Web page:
Addressing the BOS and a packed crowd of spectators, Ballad Health officials attended the two-hour meeting to explain the changes and the impact they could have on Scott County residents. After hearing Ballad’s presentation, the BOS still unanimously voted to create a resolution opposing the changes.
The BOS also voted to request that Ballad Health’s Board of Directors consider maintaining at least a Level 2 trauma center at Holston Valley Medical Center, rather than downgrading it from a Level 1 to a Level 3.
On Nov. 14, Ballad Health announced that Holston Valley Medical Center’s trauma center status will move from Level 1 to Level 3, while Johnson City Medical Center will retain its Level 1 status. Level 1 trauma centers can treat patients experiencing major trauma, whereas Level 3 trauma centers treat less severe cases.
Ballad Health also announced plans to consolidate its neonatal intensive care unit (NICU) services at Johnson City’s Niswonger Children’s Hospital. This change has not yet been approved by the state of Tennessee, according to Ballad officials, while the trauma changes have already been approved.
Eric Deaton, senior vice president of market operations for Ballad Health, started by emphasizing that Ballad Health is not closing any of its trauma centers, a misconception he says has been circulating since the changes were announced. Rather, Ballad plans to re-categorize its Kingsport and Bristol trauma centers in a move that Deaton said will have minimal impact on patients.
“Scott County, based on our numbers, … only had seven cases last year of the high-end trauma,” Deaton said. “So the county would be impacted possibly by those seven cases; instead of Holston Valley, they’d be going to Johnson City, potentially, for care. Now we’ve talked with EMS, and more than likely what would happen is that patient would be stabilized at the closest facility and then taken to the Level 1 trauma center, possibly. It just depends on the type of treatment that that patient needs.”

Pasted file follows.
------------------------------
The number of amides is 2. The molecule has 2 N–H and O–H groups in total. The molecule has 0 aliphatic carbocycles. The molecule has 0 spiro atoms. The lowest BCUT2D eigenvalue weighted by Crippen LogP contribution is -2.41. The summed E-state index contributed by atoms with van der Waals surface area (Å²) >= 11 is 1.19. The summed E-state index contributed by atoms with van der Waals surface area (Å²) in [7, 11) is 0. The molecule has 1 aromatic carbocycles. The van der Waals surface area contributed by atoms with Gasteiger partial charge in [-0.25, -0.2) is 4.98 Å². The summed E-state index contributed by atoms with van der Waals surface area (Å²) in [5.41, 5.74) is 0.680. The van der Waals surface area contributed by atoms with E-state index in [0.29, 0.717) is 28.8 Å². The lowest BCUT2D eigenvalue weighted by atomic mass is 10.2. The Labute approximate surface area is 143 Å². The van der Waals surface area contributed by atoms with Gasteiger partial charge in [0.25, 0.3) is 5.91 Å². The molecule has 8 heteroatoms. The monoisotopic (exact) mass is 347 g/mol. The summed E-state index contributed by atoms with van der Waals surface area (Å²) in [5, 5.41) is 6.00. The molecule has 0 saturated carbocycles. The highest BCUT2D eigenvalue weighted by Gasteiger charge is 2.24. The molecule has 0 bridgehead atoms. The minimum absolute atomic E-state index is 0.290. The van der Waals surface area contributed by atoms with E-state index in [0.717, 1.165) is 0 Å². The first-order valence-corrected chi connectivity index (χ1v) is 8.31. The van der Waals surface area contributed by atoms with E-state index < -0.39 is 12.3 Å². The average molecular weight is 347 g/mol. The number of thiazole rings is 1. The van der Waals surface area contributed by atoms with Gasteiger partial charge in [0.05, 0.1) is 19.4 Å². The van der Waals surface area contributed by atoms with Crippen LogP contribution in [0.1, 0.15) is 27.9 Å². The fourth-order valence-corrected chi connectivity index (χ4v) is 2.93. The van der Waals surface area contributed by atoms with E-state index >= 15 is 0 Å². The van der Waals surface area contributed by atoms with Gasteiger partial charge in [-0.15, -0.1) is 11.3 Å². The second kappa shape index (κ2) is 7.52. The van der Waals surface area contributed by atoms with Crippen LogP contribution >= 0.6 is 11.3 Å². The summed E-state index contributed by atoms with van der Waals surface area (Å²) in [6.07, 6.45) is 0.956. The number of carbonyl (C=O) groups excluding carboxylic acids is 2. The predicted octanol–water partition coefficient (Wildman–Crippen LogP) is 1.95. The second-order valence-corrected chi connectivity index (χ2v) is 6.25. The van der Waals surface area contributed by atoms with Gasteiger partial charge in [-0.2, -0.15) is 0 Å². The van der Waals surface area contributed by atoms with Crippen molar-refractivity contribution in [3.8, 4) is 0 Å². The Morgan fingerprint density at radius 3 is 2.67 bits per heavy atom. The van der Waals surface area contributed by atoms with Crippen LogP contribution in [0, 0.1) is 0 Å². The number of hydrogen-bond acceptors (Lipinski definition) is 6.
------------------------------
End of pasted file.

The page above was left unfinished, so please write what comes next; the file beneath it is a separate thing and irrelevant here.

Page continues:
Lisa Carter, CEO of Niswonger Children’s Hospital, spoke about consolidating NICU services to Johnson City, noting that the number of NICU babies has declined at Holston Valley Medical Center, according to Ballad data.
“At Niswonger Children’s Hospital, we do have the advances in technology, we do have the pediatric subspecialties present,” Carter said. “We also have around-the-clock providers in house that will take care of those patients.”
The public’s view
Nine people spoke during the meeting’s public comment period, including Dani Cook, who traveled from Atlanta to speak on behalf of her family members who live in the region. Some commenters were met with applause from public spectators, many of whom did not appear to support Ballad’s changes.
Most expressed concern that having one Level 1 trauma center in Johnson City creates a disadvantage for Southwest Virginia residents, who would be faced with increased travel times in the event of a Level 1 trauma.
In regards to the NICU, some commenters expressed concern that mothers who give birth at Holston Valley Medical Center would be separated from their babies if they had to be transported to a NICU in Johnson City.
“I ask you, I am pleading with you: Protect the lives of the people who trust you to do that,” Cook told the BOS, “because they (Ballad officials) are not doing it.”
BOS member Danny Mann said he hoped Ballad would seriously consider the county’s stance before it begins implementing the changes.
Supervisor Chad Hood added that he was pleased to see the county’s residents speak their minds.
“The thing of it is, when you have what I like to call Southern Appalachian people, sometimes they’re not as vocal on certain things as they should be,” Hood said, “but I’m glad to see that they were vocal today.”